At a time when data is increasingly important to pass through servers, we have learned that SEGA Europe was the victim of a massive intrusion at the end of October. Hackers took advantage of a security breach in the publisher’s cloud service to penetrate the guts of Amazon Web Services (AWS) data.
According to the site Megavisions.net, the VPNOverview company contacted SEGA Europe for the first time on October 18 to inform the European company of an intrusion into a public cloud server containing numerous private resources.
Not getting a response, and after having conducted a more in-depth investigation, the security agency relaunched SEGA Europe ten days later, indicating more openly the danger of such an act.
This time, the team in charge of cybersecurity at SEGA immediately reacted to find a solution and close the loophole.
For ten days, hackers could thus have seized an astronomical amount of data (usernames, passwords, email addresses), but it would seem that the intrusion – which is linked to a storage service of Amazon Web Services (AWS) cloud used by SEGA – either “limited” to 26 domains, including SEGA websites or those of specific titles such as Vanquish, Humankind or Bayonetta.
Where the matter is a little more worrying is that VPNOverview noticed that the personal data of many users of the Football Manager forum has been impacted. This is the data of users registered before 2016. Megavisions.net specifies that the IP addresses are probably no longer accurate, but if you have registered on the Football Manager forum – even more so if you registered before 2016 – it would be good practice to change your password to avoid any phishing attempt (or phishing, in other words sending an email to try to recover sensitive data).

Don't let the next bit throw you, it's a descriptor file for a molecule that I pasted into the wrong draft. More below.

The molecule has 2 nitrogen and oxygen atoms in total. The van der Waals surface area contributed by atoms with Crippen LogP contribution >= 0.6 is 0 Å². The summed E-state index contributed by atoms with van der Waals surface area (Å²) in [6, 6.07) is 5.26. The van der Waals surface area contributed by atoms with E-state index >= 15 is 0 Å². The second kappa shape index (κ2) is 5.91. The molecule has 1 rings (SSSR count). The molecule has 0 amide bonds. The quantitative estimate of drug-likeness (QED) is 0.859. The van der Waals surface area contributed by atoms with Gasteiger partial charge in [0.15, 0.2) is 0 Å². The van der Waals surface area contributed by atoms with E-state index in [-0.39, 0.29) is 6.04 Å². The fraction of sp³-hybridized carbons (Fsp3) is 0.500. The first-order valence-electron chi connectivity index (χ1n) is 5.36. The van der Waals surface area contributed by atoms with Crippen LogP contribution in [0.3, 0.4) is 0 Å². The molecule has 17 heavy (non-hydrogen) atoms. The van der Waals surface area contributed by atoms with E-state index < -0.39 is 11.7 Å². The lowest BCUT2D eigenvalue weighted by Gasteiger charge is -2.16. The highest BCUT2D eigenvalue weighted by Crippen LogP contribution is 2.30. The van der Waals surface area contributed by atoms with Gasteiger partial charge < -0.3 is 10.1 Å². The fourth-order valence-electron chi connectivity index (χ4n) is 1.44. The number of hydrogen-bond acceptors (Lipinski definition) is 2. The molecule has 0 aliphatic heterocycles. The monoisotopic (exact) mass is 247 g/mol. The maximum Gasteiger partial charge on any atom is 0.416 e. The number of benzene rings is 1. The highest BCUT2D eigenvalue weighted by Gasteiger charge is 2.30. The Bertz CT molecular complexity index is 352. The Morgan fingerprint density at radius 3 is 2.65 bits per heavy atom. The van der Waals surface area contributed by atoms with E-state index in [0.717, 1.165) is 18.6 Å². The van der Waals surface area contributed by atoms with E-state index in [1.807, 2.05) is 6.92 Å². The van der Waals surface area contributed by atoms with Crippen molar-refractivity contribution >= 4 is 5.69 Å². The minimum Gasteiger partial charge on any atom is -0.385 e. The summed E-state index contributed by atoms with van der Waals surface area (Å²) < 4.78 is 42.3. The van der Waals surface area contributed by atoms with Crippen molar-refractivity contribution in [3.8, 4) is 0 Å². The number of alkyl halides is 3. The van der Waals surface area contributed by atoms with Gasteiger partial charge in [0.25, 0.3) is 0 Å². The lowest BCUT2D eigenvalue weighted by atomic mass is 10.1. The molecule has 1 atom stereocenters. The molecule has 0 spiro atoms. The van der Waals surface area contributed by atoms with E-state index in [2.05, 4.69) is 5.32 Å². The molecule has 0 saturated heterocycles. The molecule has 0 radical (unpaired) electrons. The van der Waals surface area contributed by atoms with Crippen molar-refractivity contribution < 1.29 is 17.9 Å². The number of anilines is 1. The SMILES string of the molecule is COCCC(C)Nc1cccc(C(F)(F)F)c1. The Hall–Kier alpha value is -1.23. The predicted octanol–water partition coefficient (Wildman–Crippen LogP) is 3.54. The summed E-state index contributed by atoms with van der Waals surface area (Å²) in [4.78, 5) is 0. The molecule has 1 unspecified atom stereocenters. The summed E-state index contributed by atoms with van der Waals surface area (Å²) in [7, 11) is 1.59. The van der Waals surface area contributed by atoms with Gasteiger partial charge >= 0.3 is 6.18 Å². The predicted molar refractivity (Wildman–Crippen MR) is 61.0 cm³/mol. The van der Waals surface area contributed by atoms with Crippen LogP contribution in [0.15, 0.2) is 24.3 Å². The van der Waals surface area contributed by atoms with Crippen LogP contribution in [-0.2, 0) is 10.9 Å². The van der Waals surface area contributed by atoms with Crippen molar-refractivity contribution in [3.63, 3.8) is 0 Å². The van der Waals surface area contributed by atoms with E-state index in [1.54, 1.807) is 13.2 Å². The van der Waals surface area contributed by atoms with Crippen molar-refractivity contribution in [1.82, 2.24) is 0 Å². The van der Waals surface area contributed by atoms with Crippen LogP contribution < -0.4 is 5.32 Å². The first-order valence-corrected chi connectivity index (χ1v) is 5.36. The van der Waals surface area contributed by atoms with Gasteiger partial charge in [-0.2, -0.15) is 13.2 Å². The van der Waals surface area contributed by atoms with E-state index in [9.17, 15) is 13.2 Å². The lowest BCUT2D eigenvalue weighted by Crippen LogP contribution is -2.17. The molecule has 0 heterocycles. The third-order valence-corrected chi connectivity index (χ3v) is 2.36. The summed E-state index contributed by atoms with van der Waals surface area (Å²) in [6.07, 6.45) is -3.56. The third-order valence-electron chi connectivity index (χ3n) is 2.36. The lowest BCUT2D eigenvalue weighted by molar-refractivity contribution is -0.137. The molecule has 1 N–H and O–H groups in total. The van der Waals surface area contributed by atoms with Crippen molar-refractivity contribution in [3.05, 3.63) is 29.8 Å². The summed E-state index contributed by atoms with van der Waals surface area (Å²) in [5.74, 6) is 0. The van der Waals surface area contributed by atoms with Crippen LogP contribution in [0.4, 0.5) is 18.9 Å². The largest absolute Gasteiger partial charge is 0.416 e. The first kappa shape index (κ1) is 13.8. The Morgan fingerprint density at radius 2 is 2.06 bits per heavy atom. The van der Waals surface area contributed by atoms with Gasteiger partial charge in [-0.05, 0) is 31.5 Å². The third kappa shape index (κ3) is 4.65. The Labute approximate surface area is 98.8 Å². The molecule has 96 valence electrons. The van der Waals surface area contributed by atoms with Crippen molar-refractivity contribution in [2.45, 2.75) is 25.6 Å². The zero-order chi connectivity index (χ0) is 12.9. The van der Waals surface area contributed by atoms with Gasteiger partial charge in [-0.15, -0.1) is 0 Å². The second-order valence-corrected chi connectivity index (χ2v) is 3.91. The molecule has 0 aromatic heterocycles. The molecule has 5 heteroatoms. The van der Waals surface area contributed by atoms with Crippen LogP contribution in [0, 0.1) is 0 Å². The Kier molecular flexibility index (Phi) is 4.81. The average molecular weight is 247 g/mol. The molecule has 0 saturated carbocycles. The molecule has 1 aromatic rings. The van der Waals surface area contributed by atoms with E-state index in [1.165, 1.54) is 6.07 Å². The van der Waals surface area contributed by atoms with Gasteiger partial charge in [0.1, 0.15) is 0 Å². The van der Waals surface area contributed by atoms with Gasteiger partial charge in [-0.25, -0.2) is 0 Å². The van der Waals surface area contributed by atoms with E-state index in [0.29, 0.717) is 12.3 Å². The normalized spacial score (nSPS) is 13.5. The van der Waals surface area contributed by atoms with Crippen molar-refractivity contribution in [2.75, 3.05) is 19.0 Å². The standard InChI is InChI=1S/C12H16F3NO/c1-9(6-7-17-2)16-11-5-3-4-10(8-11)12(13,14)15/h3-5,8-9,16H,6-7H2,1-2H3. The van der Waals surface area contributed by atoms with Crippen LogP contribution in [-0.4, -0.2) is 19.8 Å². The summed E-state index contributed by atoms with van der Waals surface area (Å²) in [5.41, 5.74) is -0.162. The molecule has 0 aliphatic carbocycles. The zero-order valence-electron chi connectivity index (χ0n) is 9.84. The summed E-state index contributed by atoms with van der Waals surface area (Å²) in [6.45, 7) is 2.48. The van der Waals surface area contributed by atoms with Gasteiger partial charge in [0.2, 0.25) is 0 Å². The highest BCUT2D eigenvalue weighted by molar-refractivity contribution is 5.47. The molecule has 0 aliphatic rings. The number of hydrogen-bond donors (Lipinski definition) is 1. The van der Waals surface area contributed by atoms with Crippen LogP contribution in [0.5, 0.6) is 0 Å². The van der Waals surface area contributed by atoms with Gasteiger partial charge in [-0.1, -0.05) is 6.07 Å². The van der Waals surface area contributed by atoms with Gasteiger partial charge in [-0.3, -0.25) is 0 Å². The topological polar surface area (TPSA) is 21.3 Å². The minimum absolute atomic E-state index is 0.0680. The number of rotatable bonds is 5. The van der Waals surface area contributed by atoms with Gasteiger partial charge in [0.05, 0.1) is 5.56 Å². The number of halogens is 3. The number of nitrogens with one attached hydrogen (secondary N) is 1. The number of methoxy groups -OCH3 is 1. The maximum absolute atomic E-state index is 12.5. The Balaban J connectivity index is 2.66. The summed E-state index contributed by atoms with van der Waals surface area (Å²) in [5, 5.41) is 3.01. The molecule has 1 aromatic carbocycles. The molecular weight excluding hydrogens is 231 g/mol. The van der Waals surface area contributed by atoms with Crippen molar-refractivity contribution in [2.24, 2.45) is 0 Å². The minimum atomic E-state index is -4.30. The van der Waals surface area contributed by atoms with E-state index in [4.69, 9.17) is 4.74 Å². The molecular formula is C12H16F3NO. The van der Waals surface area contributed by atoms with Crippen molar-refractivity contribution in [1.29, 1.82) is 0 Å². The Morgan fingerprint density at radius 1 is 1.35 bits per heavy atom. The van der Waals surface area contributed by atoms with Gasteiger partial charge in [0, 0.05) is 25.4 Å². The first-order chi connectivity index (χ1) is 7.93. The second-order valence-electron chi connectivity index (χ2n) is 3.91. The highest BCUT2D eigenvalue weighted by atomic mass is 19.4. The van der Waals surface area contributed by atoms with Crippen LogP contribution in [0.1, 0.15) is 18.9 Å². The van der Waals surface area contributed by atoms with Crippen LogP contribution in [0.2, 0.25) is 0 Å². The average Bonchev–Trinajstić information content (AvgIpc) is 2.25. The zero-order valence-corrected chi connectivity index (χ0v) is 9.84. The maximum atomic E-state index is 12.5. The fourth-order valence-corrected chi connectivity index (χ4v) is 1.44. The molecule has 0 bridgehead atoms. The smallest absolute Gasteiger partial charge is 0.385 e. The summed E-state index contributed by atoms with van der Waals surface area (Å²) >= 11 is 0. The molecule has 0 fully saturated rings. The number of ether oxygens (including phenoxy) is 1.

Cybersecurity researcher Aaron Philips took the opportunity to launch a warning message for companies:
Time and time again, surveys show how improperly configuring Amazon AWS storage servers can jeopardize the digital infrastructure of larger organizations. This cybersecurity report should serve as a wake-up call for companies to assess their practices with cloud services. We hope other companies will follow SEGA’s lead in examining and removing apparent vulnerabilities before they are exploited by cybercriminals.
More than ever, the world we live in is controlled by computers and the internet. Businesses spend large sums of money to guard against cyber attacks, but they are never immune to a breach that can have serious consequences. W
e can’t repeat it enough, but when choosing a password, make sure it is complex enough (preferably with a capital letter and a special character) to protect you as well as possible.
For its part, SEGA had already suffered an attack in 2011 on its SEGA Pass service (which no longer exists today), but one can wonder what could have happened if VPNOverview had not relaunched the publisher and if hackers had taken, for example, Steam data.